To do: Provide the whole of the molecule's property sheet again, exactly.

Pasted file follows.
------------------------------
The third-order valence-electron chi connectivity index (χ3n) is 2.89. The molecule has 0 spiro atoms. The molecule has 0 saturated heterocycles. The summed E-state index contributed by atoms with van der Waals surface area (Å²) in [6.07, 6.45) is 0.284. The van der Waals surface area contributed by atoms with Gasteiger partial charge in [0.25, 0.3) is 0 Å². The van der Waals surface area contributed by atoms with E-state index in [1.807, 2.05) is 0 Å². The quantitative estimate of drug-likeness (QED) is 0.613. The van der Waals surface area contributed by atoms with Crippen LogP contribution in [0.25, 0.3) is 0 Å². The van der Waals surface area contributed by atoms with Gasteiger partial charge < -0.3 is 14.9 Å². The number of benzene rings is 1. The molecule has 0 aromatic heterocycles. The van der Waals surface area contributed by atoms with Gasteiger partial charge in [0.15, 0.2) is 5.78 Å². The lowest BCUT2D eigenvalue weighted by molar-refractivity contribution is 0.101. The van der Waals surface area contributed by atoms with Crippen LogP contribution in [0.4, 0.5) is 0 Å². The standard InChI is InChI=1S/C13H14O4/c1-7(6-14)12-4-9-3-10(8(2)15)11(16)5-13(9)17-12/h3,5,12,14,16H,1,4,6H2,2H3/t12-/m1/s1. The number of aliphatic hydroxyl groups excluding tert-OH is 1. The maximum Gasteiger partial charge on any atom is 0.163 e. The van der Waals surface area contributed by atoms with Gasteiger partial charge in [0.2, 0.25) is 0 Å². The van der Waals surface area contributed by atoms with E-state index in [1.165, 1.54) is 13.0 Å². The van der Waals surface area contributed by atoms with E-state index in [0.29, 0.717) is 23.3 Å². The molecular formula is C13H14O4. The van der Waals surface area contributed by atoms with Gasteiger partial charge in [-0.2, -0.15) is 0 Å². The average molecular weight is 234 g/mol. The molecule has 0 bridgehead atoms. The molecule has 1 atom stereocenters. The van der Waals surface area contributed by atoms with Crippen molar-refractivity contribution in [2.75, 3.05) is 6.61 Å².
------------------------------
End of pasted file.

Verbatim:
The third-order valence-electron chi connectivity index (χ3n) is 2.89. The molecule has 0 spiro atoms. The molecule has 0 saturated heterocycles. The summed E-state index contributed by atoms with van der Waals surface area (Å²) in [6.07, 6.45) is 0.284. The van der Waals surface area contributed by atoms with Gasteiger partial charge in [0.25, 0.3) is 0 Å². The van der Waals surface area contributed by atoms with E-state index in [1.807, 2.05) is 0 Å². The quantitative estimate of drug-likeness (QED) is 0.613. The van der Waals surface area contributed by atoms with Crippen LogP contribution in [0.25, 0.3) is 0 Å². The van der Waals surface area contributed by atoms with Gasteiger partial charge < -0.3 is 14.9 Å². The number of benzene rings is 1. The molecule has 0 aromatic heterocycles. The van der Waals surface area contributed by atoms with Gasteiger partial charge in [0.15, 0.2) is 5.78 Å². The lowest BCUT2D eigenvalue weighted by molar-refractivity contribution is 0.101. The van der Waals surface area contributed by atoms with Crippen LogP contribution in [0.4, 0.5) is 0 Å². The standard InChI is InChI=1S/C13H14O4/c1-7(6-14)12-4-9-3-10(8(2)15)11(16)5-13(9)17-12/h3,5,12,14,16H,1,4,6H2,2H3/t12-/m1/s1. The number of aliphatic hydroxyl groups excluding tert-OH is 1. The maximum Gasteiger partial charge on any atom is 0.163 e. The van der Waals surface area contributed by atoms with Gasteiger partial charge in [0.2, 0.25) is 0 Å². The van der Waals surface area contributed by atoms with E-state index in [1.165, 1.54) is 13.0 Å². The van der Waals surface area contributed by atoms with E-state index in [0.29, 0.717) is 23.3 Å². The molecular formula is C13H14O4. The van der Waals surface area contributed by atoms with Gasteiger partial charge in [-0.2, -0.15) is 0 Å². The average molecular weight is 234 g/mol. The molecule has 0 bridgehead atoms. The molecule has 1 atom stereocenters. The van der Waals surface area contributed by atoms with Crippen molar-refractivity contribution in [2.75, 3.05) is 6.61 Å².